I had two big goals when I traveled to Belize (well, besides surviving my first trip abroad). Both were personal firsts for me – scuba diving in the open ocean, and second was to see Mayan ruins. I achieved both goals and I ended up visiting four ruins: Caracol, Xunantunich, Cahal Pech, and then finally Tikal in Guatemala.
Xunantunich means “Stone Lady” in the Mayan language, and is on the Western edge of Belize; only a half mile from the Guatemalan border. I stayed in the small town San Ignacio, located close to many of Belize’s non-ocean attractions. To visit the Xunantunich site our vehicle had to cross the Mopan River via historic hand-cranked ferry. I was told this is the last of it’s kind in Belize, built in 1954. We had to exit the vehicle as standard precaution before it was driven onto the wooden ferry. Locals have taken advantage of this rule and setup little outdoor food stands and gift shops hoping to lighten a few tourists pockets as they wait.
Xunantunich was the first Mayan ruins open to the public in Belize. Although it’s called Xunantunich, nobody knows the real name that was used by the Mayans way back in 650 AD. The “Stone Lady” name came from local legend, referring to a female ghost that inhabited the temples. The site is large, covering one square mile with six plazas and more than 26 structures. The largest is El Castillo, the 2nd tallest in Belize (Caracol being the tallest). At 130 feet tall it’s enormous. Think about all the time and effort it took to shape and build by hand!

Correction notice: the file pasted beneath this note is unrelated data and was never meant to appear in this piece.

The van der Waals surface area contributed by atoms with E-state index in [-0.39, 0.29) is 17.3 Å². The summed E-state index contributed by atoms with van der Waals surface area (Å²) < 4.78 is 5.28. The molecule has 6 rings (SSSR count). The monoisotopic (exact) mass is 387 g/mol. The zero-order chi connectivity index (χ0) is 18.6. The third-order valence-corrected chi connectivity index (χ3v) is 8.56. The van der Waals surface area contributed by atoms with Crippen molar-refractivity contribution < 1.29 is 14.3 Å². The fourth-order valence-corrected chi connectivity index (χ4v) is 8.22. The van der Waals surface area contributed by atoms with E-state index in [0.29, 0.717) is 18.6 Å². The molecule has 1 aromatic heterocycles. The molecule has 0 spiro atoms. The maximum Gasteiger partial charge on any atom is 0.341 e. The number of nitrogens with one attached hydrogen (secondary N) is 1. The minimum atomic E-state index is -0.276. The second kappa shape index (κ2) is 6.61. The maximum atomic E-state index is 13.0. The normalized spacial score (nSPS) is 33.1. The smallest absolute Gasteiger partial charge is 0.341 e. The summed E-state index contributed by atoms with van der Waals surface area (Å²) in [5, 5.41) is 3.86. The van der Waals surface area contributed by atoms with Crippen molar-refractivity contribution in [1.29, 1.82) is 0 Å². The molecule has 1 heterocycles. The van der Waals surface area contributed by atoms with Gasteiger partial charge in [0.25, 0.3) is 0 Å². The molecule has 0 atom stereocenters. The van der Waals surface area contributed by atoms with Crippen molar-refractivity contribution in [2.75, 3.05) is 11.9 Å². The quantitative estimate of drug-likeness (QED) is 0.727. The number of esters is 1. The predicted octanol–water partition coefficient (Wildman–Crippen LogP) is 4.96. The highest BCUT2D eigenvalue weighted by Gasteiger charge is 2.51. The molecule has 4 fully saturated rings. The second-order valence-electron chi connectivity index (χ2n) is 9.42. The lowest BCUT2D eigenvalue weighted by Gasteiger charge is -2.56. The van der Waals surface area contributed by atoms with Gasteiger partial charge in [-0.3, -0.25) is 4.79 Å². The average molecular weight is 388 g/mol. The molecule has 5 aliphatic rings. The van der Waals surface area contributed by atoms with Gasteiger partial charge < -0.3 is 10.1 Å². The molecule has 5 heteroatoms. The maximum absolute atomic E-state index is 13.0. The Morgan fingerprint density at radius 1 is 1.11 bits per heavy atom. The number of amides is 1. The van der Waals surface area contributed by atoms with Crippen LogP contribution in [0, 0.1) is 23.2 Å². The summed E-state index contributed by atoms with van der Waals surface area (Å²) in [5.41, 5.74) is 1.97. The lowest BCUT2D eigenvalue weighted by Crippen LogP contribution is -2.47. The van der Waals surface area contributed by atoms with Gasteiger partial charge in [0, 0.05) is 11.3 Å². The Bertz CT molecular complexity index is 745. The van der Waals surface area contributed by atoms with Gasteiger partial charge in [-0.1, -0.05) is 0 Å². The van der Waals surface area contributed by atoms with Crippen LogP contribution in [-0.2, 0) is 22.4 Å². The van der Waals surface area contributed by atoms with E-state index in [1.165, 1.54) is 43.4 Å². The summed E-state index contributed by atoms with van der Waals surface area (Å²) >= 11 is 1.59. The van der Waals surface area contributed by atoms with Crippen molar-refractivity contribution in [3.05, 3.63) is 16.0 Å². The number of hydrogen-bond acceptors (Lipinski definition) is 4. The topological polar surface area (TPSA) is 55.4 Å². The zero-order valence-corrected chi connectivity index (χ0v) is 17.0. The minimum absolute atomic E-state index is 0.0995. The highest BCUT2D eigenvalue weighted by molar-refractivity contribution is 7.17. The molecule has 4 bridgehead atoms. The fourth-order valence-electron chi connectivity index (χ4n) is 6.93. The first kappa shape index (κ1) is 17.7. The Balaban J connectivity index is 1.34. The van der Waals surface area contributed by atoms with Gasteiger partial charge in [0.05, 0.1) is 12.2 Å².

Once we were across the Mopan’s water we drove up a steep hill a about one mile through the jungle and parked. The site is well maintained, the grass is cut, there’s a gift shop and bathrooms. Now was time for walking. Lots of walking.
The temples and structures are spread out. To really understand how it once was you will need to listen to a guide. Even though the plazas have been cleared out for easy walking, it’s very hot and humid and there’s not much shade. Be sure to bring water and wear light clothes. I was a sweaty mess within minutes but thoroughly enjoyed myself. One of the very cool things about the ruins in Belize, is that you are still allowed to carefully walk through and on top of the temples and structures. This made for some amazing views not only of the other temples but also of the lush jungle that surrounded us.
Another feature of these ruins was the large and detailed friezes on top of El Casitllo. Friezes (a band of sculpted decorations) if you’re unfamiliar with the word as I was, are similar to hieroglyphs. If you have a knowledgeable guide they’ll be able to tell you the meaning and stories behind them.
This was an excellent half-day tour and I recommend it for anyone interested in Mayan history and ruins. Be sure to go with a guide, bring water, and if you can go early – before it’s very hot. When we finished at Xunantunich we headed to nearby Cahal Pech which I’ll be posting about later.